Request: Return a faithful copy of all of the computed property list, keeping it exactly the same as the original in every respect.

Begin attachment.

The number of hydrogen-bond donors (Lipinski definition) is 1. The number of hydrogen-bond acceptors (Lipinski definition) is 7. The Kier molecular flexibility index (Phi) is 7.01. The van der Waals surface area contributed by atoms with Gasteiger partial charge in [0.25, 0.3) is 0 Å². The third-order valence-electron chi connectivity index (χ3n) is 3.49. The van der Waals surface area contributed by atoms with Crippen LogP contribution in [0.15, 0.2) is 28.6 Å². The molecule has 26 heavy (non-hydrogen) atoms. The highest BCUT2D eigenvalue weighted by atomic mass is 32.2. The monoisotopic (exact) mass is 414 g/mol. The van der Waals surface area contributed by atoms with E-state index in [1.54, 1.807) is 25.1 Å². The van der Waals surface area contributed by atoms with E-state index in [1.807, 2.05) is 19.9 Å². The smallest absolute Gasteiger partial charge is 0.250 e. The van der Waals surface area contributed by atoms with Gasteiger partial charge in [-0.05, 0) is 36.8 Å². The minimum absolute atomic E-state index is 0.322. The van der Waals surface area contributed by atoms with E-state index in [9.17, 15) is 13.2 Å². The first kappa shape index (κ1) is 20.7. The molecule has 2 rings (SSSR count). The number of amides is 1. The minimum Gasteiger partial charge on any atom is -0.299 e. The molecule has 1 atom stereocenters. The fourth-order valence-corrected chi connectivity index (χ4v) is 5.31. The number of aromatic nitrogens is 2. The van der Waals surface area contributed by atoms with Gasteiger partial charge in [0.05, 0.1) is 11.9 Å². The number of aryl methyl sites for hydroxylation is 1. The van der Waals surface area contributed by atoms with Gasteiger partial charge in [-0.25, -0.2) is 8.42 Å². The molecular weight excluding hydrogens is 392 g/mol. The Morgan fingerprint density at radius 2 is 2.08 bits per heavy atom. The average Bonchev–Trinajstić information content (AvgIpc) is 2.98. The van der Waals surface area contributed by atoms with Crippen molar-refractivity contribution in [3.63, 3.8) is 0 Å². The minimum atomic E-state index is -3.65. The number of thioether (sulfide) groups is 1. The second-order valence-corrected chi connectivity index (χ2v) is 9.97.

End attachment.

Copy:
The number of hydrogen-bond donors (Lipinski definition) is 1. The number of hydrogen-bond acceptors (Lipinski definition) is 7. The Kier molecular flexibility index (Phi) is 7.01. The van der Waals surface area contributed by atoms with Gasteiger partial charge in [0.25, 0.3) is 0 Å². The third-order valence-electron chi connectivity index (χ3n) is 3.49. The van der Waals surface area contributed by atoms with Crippen LogP contribution in [0.15, 0.2) is 28.6 Å². The molecule has 26 heavy (non-hydrogen) atoms. The highest BCUT2D eigenvalue weighted by atomic mass is 32.2. The monoisotopic (exact) mass is 414 g/mol. The van der Waals surface area contributed by atoms with E-state index in [1.54, 1.807) is 25.1 Å². The van der Waals surface area contributed by atoms with E-state index in [1.807, 2.05) is 19.9 Å². The smallest absolute Gasteiger partial charge is 0.250 e. The van der Waals surface area contributed by atoms with Gasteiger partial charge in [-0.05, 0) is 36.8 Å². The minimum absolute atomic E-state index is 0.322. The van der Waals surface area contributed by atoms with E-state index in [9.17, 15) is 13.2 Å². The first kappa shape index (κ1) is 20.7. The molecule has 2 rings (SSSR count). The number of amides is 1. The minimum Gasteiger partial charge on any atom is -0.299 e. The molecule has 1 atom stereocenters. The fourth-order valence-corrected chi connectivity index (χ4v) is 5.31. The number of aromatic nitrogens is 2. The van der Waals surface area contributed by atoms with Gasteiger partial charge in [0.05, 0.1) is 11.9 Å². The number of aryl methyl sites for hydroxylation is 1. The van der Waals surface area contributed by atoms with Gasteiger partial charge in [-0.25, -0.2) is 8.42 Å². The molecular weight excluding hydrogens is 392 g/mol. The Morgan fingerprint density at radius 2 is 2.08 bits per heavy atom. The average Bonchev–Trinajstić information content (AvgIpc) is 2.98. The van der Waals surface area contributed by atoms with Crippen molar-refractivity contribution in [3.63, 3.8) is 0 Å². The minimum atomic E-state index is -3.65. The number of thioether (sulfide) groups is 1. The second-order valence-corrected chi connectivity index (χ2v) is 9.97.